The moments I remember with a smile or chortle involving my mother, all seem to deal with food, or at least the taste buds some which way or other. Here are some examples:
“A little corn with your butter, Mom?”
My mother, Anne Kurilovitch Woods, would wait till her corn on the cob was cooled a bit before adding a sizeable dab of butter – to each bite. She didn’t want it to melt and run down the other side and drip off – she wanted every creamy speck to go into her mouth. I can’t eat corn on the cob without thinking of that maternal habit.
Now, I’m not talking the little hairs on your arms standing up straight, oh no! When my mom added horseradish to her pot roast – she put, again, a sizeable dollop on each bite, and we all watched as steam, as it were, came shooting out her ears and the hair of her head raised up a few inches off her scalp, and her eyes popped out before flooding with tears as she, red faced, broke into a sweat. You would think she would remember the last time it happened and be more careful, but I suppose she actually loved the thrill of the full body sensation.
I double dog dare you
As a college student at Indiana University on a full tuition academic scholarship, the only thing my mom had to pay for was housing. So she lived with a wonderful family and helped with the children for her room and board. One day in town, the father of the home challenged my mother saying he didn’t think she would dare eat a raw oyster. Mom had never had oysters before, and there before her were all-you-can-eat raw oysters on the half shell. Not one to back down from a dare, she downed not one, but a dozen one right after the other! Reality struck a few moments later – and there on the sidewalk, up all twelve of them came, even faster than they had gone down. This time she DID learn her lesson – she never ate oysters again!
Just a sample
Mom loved to try the taste samples at Hickory Farms stores, though she knew full good and well how they tasted from repeated visits. The store didn’t care, they knew that anyone coming into the store for a sample was more likely to become a customer than if they simply walked past. In the grocery store, however, the philosophy was different. How my mother knew when to “sample” the Brach’s Candy display I do not know, because when my cousin and I tried it, we were escorted out of the store, despite our explanations that we were “just having a sample!”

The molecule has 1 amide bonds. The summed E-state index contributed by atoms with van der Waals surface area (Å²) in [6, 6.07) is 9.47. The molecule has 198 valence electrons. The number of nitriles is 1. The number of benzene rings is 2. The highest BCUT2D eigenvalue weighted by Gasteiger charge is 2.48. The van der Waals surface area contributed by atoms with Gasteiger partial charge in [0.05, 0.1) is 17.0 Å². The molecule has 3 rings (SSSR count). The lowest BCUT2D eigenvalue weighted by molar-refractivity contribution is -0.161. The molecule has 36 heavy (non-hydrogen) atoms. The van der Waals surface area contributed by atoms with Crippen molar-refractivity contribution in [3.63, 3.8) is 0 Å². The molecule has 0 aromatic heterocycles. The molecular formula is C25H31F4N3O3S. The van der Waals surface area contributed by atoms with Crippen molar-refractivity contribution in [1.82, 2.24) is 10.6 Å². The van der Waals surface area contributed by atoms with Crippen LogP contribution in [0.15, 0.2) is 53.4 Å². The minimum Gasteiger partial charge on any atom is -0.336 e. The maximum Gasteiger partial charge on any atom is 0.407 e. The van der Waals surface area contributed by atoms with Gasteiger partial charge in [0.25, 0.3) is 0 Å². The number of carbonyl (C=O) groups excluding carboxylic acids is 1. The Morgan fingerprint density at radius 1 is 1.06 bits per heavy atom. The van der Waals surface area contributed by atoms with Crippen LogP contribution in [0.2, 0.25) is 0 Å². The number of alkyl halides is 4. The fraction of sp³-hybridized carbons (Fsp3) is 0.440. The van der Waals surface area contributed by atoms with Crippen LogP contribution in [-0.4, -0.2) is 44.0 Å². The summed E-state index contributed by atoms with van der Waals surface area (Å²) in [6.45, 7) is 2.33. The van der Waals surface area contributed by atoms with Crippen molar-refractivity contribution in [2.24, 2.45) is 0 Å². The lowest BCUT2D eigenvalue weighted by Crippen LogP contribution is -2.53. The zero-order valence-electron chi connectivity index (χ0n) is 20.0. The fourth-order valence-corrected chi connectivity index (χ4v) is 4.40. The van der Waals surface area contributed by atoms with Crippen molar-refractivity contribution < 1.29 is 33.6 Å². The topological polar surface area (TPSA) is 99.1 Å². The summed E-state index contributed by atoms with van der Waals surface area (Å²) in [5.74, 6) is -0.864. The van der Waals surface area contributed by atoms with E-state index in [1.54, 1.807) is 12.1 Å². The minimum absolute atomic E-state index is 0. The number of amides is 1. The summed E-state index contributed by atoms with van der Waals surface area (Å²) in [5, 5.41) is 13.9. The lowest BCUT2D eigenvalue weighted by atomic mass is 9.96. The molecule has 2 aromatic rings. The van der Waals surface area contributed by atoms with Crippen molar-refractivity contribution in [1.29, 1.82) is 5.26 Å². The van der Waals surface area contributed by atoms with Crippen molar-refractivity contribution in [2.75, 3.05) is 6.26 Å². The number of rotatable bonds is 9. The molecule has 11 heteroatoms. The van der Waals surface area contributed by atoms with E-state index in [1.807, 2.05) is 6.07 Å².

One day while cleaning up in the kitchen, Mom spied something white and powdery on the kitchen counter, assuming it was sugar she wet her finger and dipped it in the substance and popped it into her mouth. ACK!!!! Spit! Cough! Choke! No, alas, not sugar or anything quite that edible – it was dishwasher detergent! On another occasion, she picked up a used fork and popped it into her mouth only to discover it was cat food – another scene of coughing, spitting and hacking ensued. And what did I do from the next room? Laughed myself silly. Years later as a mother, I enjoyed telling my children this story about their grandmother. Well, what goes around comes around, and in true mother-daughter fashion, I licked up some unknown substance in my kitchen to find it was some type of cleaning product as my children watched from the next room – and, like mother like daughter, I coughed and spit and hacked into the sink whatever it was – and like mother like sons – my boys laughed themselves silly, the irony not lost for a moment.
I have a grandson. I look forward to my day of retribution!
These are tasty family stories passed from generation to generation, told repeatedly, usually over a meal, always bringing a good laugh and fond memories!